What a bunch – I hope the electorate buries your party as it doesn’t deserve to survive as there doesn’t appear to be any decent human beings left in it.

    As to Williams not being a ‘reactionary’ I’m afraid that’s exactly what she’s become and I remember when she was a revolutionary who would have been organising her party to fight these proposals tooth and nail. Changed days for the LibDems eh?

  • Shirley can say what she likes.

    When you see articles like this appearing: http://tiny.cc/35wr4, and Clegg still vocally supports this hideous scheme, it’s going to take more than Shirley Williams to get this Party to realise that they will never be forgiven if they continue with this privatisation by the back door.

  • mike cobley 2nd Mar '11 - 10:38am

    “massively expensive unaccountable bureaucracies” – sorry, but this is a complete myth. The percentage of the NHS budget spent on admin is a small amount, especially when compared with the vast bureaucratic expense of the American health insurance system. The wastage can be found in the profits paid to private sector providers doing work which should come under the purview of in-house NHS divisions. Which, as has been shown, are actually quite efficient. After all, what is the core function of the NHS? – to look after the health of the public. Whereas the core function of private sector providers operating in the commercial market is maximise profit-minimise loss. Market mechanisms should not be allowed anywhere near public services.

    There, that should give the Whigs something to shriek about.

  • Top of the league 2nd Mar '11 - 10:49am

    @neil bradbury “massively expensive unaccountable bureaucracies”

    To add to Mike Cobley’s comments, PCT Board meetings are open to the public and minuted, and PCTs are subject to the Freedom of Information Act.

    Privately-run GP Consortia, which will replace PCTs, will not be subject to any of these scrutinies.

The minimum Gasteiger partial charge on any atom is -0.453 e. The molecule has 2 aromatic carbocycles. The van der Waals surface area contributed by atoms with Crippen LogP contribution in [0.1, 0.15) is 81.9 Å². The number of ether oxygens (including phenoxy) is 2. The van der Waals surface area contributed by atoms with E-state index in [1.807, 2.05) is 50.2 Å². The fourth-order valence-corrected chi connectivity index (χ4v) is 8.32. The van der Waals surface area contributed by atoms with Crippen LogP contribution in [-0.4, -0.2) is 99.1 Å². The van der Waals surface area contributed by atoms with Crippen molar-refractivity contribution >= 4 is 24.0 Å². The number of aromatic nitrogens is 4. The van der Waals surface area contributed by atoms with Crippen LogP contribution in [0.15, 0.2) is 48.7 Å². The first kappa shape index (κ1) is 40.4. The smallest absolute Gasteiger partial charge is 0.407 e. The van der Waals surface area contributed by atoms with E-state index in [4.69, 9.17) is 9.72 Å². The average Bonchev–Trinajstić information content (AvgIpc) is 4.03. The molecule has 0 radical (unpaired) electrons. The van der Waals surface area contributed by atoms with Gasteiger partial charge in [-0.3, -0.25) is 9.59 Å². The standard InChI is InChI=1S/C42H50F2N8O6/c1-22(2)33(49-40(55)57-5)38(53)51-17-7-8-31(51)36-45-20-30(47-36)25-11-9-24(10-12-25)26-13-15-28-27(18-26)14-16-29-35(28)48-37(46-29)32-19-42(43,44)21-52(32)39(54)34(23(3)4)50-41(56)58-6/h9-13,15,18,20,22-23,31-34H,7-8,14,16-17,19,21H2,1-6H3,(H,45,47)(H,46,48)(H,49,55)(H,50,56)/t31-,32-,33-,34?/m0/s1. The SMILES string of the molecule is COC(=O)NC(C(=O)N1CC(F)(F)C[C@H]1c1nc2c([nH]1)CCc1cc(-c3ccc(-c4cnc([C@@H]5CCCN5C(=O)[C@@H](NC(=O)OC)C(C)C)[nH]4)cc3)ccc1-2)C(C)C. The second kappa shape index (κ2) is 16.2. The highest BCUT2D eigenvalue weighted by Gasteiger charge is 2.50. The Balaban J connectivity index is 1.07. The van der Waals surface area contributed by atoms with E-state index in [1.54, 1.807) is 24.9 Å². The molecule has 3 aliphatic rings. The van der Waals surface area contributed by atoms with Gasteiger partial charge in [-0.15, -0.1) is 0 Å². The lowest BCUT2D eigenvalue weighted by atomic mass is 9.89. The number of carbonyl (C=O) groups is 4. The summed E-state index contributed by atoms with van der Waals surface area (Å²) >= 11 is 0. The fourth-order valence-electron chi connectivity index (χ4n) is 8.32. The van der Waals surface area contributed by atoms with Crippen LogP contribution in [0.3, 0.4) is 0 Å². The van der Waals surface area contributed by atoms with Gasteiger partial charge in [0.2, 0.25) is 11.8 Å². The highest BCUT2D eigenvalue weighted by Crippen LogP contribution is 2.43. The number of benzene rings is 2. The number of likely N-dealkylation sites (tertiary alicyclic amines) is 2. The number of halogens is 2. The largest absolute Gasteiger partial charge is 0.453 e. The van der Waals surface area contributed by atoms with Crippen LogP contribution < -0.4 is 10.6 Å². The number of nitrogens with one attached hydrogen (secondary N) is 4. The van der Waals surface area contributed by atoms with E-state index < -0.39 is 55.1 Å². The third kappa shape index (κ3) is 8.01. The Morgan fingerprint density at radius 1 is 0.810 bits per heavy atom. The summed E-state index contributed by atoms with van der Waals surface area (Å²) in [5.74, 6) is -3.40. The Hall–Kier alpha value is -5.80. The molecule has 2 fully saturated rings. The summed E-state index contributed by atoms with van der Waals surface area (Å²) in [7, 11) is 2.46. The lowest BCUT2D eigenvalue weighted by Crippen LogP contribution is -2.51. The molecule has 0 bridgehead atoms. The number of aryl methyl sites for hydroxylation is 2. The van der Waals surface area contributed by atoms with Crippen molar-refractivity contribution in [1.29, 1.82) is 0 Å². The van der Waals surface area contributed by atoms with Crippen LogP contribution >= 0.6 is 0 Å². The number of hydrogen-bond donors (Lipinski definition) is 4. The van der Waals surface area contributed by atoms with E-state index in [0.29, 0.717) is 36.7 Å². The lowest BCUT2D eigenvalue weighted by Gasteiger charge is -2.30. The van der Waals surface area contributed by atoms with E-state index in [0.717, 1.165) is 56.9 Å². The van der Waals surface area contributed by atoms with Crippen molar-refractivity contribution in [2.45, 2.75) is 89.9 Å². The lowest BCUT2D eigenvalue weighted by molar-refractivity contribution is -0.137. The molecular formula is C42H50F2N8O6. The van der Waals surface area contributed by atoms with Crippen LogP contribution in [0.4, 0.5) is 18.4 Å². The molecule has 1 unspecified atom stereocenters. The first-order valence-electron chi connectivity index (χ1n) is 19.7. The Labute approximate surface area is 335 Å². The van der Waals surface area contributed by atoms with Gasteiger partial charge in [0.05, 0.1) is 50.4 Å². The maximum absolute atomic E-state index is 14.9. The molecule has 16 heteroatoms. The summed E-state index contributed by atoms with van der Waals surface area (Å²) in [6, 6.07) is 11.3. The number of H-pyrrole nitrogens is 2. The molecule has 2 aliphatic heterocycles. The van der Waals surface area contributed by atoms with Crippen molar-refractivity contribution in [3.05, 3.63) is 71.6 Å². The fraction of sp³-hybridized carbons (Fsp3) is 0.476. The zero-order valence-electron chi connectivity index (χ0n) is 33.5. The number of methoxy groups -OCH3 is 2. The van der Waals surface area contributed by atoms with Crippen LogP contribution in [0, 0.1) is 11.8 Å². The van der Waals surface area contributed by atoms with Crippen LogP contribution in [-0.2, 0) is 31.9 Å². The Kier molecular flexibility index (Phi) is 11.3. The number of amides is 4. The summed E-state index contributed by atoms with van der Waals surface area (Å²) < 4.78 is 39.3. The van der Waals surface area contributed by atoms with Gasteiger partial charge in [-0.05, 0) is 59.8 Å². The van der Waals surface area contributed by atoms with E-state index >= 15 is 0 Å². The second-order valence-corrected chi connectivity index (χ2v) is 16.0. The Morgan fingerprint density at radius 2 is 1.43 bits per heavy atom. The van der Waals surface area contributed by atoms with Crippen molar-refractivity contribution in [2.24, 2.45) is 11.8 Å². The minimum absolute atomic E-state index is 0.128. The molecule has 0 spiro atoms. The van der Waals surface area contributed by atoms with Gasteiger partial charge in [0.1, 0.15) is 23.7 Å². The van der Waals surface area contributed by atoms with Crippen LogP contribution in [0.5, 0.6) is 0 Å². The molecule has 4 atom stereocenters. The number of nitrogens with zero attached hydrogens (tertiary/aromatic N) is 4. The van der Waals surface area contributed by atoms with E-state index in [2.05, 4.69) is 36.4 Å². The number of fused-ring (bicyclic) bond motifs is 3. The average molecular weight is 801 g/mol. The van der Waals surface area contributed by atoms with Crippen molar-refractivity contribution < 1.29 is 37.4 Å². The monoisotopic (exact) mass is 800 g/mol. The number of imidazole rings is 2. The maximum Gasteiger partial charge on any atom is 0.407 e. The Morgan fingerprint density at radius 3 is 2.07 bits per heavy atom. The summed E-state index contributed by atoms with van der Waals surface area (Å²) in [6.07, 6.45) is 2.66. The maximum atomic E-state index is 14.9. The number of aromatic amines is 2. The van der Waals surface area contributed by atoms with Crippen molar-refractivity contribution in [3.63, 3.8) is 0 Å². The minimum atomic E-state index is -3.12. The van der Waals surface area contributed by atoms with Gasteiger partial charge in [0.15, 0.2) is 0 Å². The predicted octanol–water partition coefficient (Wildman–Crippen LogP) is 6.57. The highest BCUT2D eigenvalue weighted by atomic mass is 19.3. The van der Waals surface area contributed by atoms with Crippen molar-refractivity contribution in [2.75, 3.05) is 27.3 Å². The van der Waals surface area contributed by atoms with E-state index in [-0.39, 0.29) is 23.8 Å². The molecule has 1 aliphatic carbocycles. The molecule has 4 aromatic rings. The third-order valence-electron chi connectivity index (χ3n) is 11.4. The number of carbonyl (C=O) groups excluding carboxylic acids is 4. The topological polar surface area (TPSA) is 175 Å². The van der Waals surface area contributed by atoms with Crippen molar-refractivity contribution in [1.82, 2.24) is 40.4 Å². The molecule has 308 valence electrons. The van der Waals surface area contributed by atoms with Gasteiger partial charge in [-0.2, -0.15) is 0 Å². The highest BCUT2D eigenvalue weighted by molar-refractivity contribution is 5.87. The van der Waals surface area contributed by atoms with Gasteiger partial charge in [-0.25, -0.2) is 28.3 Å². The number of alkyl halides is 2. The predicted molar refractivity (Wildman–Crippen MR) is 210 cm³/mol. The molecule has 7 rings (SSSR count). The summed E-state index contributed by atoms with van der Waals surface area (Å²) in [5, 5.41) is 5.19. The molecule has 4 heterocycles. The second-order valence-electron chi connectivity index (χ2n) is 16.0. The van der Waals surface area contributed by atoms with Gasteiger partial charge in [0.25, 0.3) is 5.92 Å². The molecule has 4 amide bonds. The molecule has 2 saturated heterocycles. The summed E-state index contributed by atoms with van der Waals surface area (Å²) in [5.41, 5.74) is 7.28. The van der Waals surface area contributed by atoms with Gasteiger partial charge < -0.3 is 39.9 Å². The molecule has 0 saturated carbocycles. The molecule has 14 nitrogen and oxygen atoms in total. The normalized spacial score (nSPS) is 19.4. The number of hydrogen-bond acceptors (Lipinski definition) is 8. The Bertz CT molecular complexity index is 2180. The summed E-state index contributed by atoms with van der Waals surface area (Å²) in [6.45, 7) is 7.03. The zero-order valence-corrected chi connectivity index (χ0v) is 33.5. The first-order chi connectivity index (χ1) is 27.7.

• @Lisa Harding

    Lisa – you’ve totally misread me as I have not been a member of the LP since Blair was elected leader. Following Milliband’s election I have rejoined as I believe he has actually got some principles. So I look at the last GE as a chance to take stock and for our party to renew and I honestly think it may prove to be a good thing – in the longer term – not to have won especially as no one actually won particularly the sorry remnant that is left of the LibDems that believes salvation lies with the Tories.

    As to swivel-eyed I don’t think I regard what’s left of the LibDems in that light – now forked-tongue that’s another matter.

  • Anyone who doubts Lady Williams as a powerhouse and game-changer has not been paying attention. She is one of the top powerbrokers in Parliament. I agree — Lady Williams is an amazing politician, a rare strength of conviction without making debates, speeches, and discussions uncivilised — even when she has been treated badly herself. I can’t wait to watch this debate unfold, not only from a public policy point of view, but, just as much, from a political point of view wacthing with fascination how Shirley operates in action! I also note that Lady Williams seldom, if ever, has prepared speeches.